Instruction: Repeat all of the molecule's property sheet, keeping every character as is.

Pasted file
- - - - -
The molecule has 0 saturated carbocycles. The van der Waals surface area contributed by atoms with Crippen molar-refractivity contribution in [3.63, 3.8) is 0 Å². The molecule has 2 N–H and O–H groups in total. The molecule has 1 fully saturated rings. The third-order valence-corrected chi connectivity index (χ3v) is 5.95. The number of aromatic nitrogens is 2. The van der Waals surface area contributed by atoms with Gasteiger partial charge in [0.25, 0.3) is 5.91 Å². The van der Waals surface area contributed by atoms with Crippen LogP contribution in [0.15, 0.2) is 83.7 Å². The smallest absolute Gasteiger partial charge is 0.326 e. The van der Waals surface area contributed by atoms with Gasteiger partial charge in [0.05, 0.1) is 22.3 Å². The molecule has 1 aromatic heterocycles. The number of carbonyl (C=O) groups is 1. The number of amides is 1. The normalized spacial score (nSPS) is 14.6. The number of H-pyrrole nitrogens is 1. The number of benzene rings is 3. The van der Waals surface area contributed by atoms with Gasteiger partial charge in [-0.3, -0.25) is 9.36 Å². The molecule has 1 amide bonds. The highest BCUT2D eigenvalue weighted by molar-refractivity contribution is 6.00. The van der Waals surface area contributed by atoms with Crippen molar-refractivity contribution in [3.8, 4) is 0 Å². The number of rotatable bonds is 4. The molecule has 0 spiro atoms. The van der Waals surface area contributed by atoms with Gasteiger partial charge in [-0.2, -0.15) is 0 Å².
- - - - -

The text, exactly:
The molecule has 0 saturated carbocycles. The van der Waals surface area contributed by atoms with Crippen molar-refractivity contribution in [3.63, 3.8) is 0 Å². The molecule has 2 N–H and O–H groups in total. The molecule has 1 fully saturated rings. The third-order valence-corrected chi connectivity index (χ3v) is 5.95. The number of aromatic nitrogens is 2. The van der Waals surface area contributed by atoms with Gasteiger partial charge in [0.25, 0.3) is 5.91 Å². The van der Waals surface area contributed by atoms with Crippen LogP contribution in [0.15, 0.2) is 83.7 Å². The smallest absolute Gasteiger partial charge is 0.326 e. The van der Waals surface area contributed by atoms with Gasteiger partial charge in [0.05, 0.1) is 22.3 Å². The molecule has 1 aromatic heterocycles. The number of carbonyl (C=O) groups is 1. The number of amides is 1. The normalized spacial score (nSPS) is 14.6. The number of H-pyrrole nitrogens is 1. The number of benzene rings is 3. The van der Waals surface area contributed by atoms with Gasteiger partial charge in [-0.3, -0.25) is 9.36 Å². The molecule has 1 amide bonds. The highest BCUT2D eigenvalue weighted by molar-refractivity contribution is 6.00. The van der Waals surface area contributed by atoms with Crippen molar-refractivity contribution in [3.8, 4) is 0 Å². The number of rotatable bonds is 4. The molecule has 0 spiro atoms. The van der Waals surface area contributed by atoms with Gasteiger partial charge in [-0.2, -0.15) is 0 Å².